Plaintiffs including 45 cities, counties and government agencies that are suing the makers of opioid painkiller filed a motion with the Judicial Panel on Mulitidistrict Litigation seeking to consolidate lawsuits nationwide in a central multidistrict litigation docket in Ohio or Illinois.
Presently, there are at least 66 federal actions filed for the local governments in 11 different federal district courts alleging similar wrongful conduct on by McKesson Corporation, AmerisourceBergen Corporation, and Cardinal Health, Inc. for illegally distributing opiods and creating a nationwide epidemic.
Also named as defendants are the opioid manufacturers Purdue, Teva and Cephalon, Janssen, Endo, Actavis, and Mallinckrodt.
Every day, more than 90 Americans die after overdosing on opioids, according to the National Institute on drug abuse. The most commonly abused drugs are hydrocodone (e.g., Vicodin), oxycodone (e.g., OxyContin and Percocet), oxymorphone (e.g., Opana), morphine (e.g., Kadian and Avinza), codeine, fentanyl, and others.
Attorney James C. Peterson of Hill, Peterson, Carper, Bee & Deitzler, PLLC, in Charleston, WV filed the motion seeking pre-trial proceedings before US District Judge Edmund A. Sargus, Jr. in the Southern District of Ohio or US District Judge Staci M. Yandle in the Southern District of Illinois.
The plaintiffs will prosecute civil claims under the Federal Racketeer Influenced and Corrupt Practices Act (“RICO”), 18 U.S.C. §§1961, and state corrupt or unfair trade practices laws, public nuisance and negligence laws.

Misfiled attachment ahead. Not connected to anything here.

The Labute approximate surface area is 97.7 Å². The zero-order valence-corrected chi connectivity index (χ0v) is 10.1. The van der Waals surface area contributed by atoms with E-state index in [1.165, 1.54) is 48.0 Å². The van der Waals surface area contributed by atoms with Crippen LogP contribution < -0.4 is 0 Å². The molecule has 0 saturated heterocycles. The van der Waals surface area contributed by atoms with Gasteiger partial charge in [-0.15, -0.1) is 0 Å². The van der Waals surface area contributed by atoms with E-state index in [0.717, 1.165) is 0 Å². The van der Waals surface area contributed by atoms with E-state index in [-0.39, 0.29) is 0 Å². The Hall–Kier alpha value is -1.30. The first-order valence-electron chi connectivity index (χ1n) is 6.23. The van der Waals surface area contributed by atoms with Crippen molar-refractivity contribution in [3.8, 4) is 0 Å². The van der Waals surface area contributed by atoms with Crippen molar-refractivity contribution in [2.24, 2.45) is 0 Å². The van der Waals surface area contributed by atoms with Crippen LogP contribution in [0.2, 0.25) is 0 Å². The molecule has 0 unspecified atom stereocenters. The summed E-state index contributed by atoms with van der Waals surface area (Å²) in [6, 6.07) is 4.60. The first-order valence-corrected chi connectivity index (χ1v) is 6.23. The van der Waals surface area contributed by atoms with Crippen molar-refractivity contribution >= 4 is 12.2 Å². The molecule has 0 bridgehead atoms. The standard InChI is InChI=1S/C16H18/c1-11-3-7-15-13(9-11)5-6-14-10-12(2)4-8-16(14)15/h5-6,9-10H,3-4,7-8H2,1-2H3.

They seek an injunction relief to prevent the further unlawful distribution of opioid drugs, as well as damages including costs to abate the public nuisance.
Cases brought by government entities against the opioid manufacturers are pending in federal courts in the Southern District of Ohio (14 cases), the Southern District of Illinois (3), the Eastern District of Kentucky (19), the Southern District of West Virginia (17), the Western District of Kentucky (5), the Northern District of Ohio (2), the Western District of Washington (2), the Northern District of Alabama (1), the Eastern District of California (1), the District of New Hampshire (1), and the Eastern District of Tennessee (1).
"Defendants were responsible for maintaining effective controls against diversion of their controlled substances, designing and operating a system to disclose suspicious orders of controlled substances, reporting suspicious orders of controlled substances to the DEA and halting those orders," the motion says.
According to the motion, the opioid manufacturers and distributors deliberately ignored their duty under the Controlled Substances Act of 1970 to report and halt suspicious orders of opioids.
Further, it says the opioid manufacturers: